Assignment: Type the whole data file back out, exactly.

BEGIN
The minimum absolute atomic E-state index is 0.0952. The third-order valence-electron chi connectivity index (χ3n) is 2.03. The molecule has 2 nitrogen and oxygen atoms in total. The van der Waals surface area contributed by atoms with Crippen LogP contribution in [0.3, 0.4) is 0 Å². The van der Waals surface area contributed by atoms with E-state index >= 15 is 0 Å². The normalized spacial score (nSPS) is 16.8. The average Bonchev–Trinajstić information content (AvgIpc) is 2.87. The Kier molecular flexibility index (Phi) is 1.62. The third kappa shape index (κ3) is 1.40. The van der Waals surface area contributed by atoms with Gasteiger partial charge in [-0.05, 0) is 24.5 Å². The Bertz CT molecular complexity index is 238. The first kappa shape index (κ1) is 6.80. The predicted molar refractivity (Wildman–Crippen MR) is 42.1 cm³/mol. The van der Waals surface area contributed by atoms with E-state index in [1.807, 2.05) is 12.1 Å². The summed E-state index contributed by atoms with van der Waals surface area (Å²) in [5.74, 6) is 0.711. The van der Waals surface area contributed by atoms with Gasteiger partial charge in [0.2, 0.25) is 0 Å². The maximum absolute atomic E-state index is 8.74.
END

The minimum absolute atomic E-state index is 0.0952. The third-order valence-electron chi connectivity index (χ3n) is 2.03. The molecule has 2 nitrogen and oxygen atoms in total. The van der Waals surface area contributed by atoms with Crippen LogP contribution in [0.3, 0.4) is 0 Å². The van der Waals surface area contributed by atoms with E-state index >= 15 is 0 Å². The normalized spacial score (nSPS) is 16.8. The average Bonchev–Trinajstić information content (AvgIpc) is 2.87. The Kier molecular flexibility index (Phi) is 1.62. The third kappa shape index (κ3) is 1.40. The van der Waals surface area contributed by atoms with Gasteiger partial charge in [-0.05, 0) is 24.5 Å². The Bertz CT molecular complexity index is 238. The first kappa shape index (κ1) is 6.80. The predicted molar refractivity (Wildman–Crippen MR) is 42.1 cm³/mol. The van der Waals surface area contributed by atoms with E-state index in [1.807, 2.05) is 12.1 Å². The summed E-state index contributed by atoms with van der Waals surface area (Å²) in [5.74, 6) is 0.711. The van der Waals surface area contributed by atoms with Gasteiger partial charge in [0.2, 0.25) is 0 Å². The maximum absolute atomic E-state index is 8.74.